“I will give you [plural] every place where you [plural] set your foot…” Joshua 1:3
The second act of the musical Monty Python’s Spamalot features a song called “I’m All Alone.” By this point in the story, King Arthur has reached a point of despair: The Holy Grail is out of reach, and he feels all alone. The stage begins to grow dark, but in the spotlight King Arthur begins to lament his desperate loneliness in song. The audience, however, begins to laugh because, while the king cries out about being alone, his servant, Patsy is standing right beside him with an exasperated look on his face. The king is not alone; his faithful servant has remained by his side the entire play. As King Arthur begins to sing the chorus again, “I’m all alone,” Patsy echoes, “except for me.” Through the remainder of the song, Arthur and Patsy go back and forth: “I’m all alone” (Arthur)…”although I’m here” (Patsy)…”So all alone” (Arthur)…”So very near” (Patsy). By the end of the song, the duo has been joined by all of King Arthur’s knights. The audience witnesses a stage full of people all singing out that they are alone.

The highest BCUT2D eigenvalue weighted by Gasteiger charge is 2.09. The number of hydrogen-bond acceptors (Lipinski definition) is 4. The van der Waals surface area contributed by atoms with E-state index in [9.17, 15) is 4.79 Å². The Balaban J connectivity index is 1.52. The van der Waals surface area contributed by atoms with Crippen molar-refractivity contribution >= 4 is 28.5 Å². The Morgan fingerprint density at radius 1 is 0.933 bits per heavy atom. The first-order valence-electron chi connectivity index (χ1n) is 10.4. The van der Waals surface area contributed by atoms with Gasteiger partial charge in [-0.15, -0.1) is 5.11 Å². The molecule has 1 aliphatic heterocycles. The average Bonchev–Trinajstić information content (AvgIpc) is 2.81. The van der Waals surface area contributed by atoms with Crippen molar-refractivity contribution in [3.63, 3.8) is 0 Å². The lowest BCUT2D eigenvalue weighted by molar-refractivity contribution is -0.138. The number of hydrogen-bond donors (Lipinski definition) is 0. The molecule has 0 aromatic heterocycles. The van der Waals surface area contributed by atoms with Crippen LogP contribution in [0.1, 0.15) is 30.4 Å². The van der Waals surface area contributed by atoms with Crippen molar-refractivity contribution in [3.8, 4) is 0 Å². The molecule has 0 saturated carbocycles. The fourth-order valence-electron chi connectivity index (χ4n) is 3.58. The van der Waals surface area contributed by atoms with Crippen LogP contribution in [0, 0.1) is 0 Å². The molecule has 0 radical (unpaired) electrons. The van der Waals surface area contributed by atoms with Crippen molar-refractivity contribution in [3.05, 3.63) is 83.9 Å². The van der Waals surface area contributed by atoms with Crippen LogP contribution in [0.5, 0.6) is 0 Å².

Many of us are just like Arthur. Though we are surrounded by others, we function as though we are all alone. Whereas Arthur’s confusion is simply comical, our confusion is a tragedy. You see God created us to live in relationship – both with Him and with one another. We were never wired to do it on our own. There is no picture of a Lone Ranger Christ-follower anywhere in Scripture. If we are going to possess God’s promise we must go together. We must check our egos and our worship of independance at the door and realize that we absolutely need one another.
If you feel as though you are all alone on your journey with Christ, let me tell you lovingly that you are wrong. Let me encourage you to stop singing your sad song for a few moments and look around you. Chances are you will find others right beside you singing the same song whom you never would have noticed if you had not stopped singing your song.